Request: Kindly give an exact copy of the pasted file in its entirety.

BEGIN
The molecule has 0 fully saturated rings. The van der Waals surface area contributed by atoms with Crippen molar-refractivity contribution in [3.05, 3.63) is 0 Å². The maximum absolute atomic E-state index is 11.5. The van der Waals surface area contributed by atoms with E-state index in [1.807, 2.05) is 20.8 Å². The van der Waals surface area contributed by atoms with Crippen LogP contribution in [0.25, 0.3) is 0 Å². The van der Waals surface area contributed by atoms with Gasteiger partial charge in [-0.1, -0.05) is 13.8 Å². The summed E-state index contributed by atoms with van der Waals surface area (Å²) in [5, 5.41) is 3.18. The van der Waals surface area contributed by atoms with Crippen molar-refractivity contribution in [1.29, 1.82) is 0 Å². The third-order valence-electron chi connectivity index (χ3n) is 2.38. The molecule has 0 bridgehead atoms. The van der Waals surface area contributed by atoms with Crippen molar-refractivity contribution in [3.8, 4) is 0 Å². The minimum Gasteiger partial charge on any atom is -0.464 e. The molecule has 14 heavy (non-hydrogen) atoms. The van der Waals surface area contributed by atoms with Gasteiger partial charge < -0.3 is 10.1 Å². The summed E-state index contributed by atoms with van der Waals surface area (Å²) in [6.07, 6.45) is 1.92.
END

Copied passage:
The molecule has 0 fully saturated rings. The van der Waals surface area contributed by atoms with Crippen molar-refractivity contribution in [3.05, 3.63) is 0 Å². The maximum absolute atomic E-state index is 11.5. The van der Waals surface area contributed by atoms with E-state index in [1.807, 2.05) is 20.8 Å². The van der Waals surface area contributed by atoms with Crippen LogP contribution in [0.25, 0.3) is 0 Å². The van der Waals surface area contributed by atoms with Gasteiger partial charge in [-0.1, -0.05) is 13.8 Å². The summed E-state index contributed by atoms with van der Waals surface area (Å²) in [5, 5.41) is 3.18. The van der Waals surface area contributed by atoms with Crippen molar-refractivity contribution in [1.29, 1.82) is 0 Å². The third-order valence-electron chi connectivity index (χ3n) is 2.38. The molecule has 0 bridgehead atoms. The van der Waals surface area contributed by atoms with Crippen molar-refractivity contribution in [3.8, 4) is 0 Å². The minimum Gasteiger partial charge on any atom is -0.464 e. The molecule has 14 heavy (non-hydrogen) atoms. The van der Waals surface area contributed by atoms with Gasteiger partial charge < -0.3 is 10.1 Å². The summed E-state index contributed by atoms with van der Waals surface area (Å²) in [6.07, 6.45) is 1.92.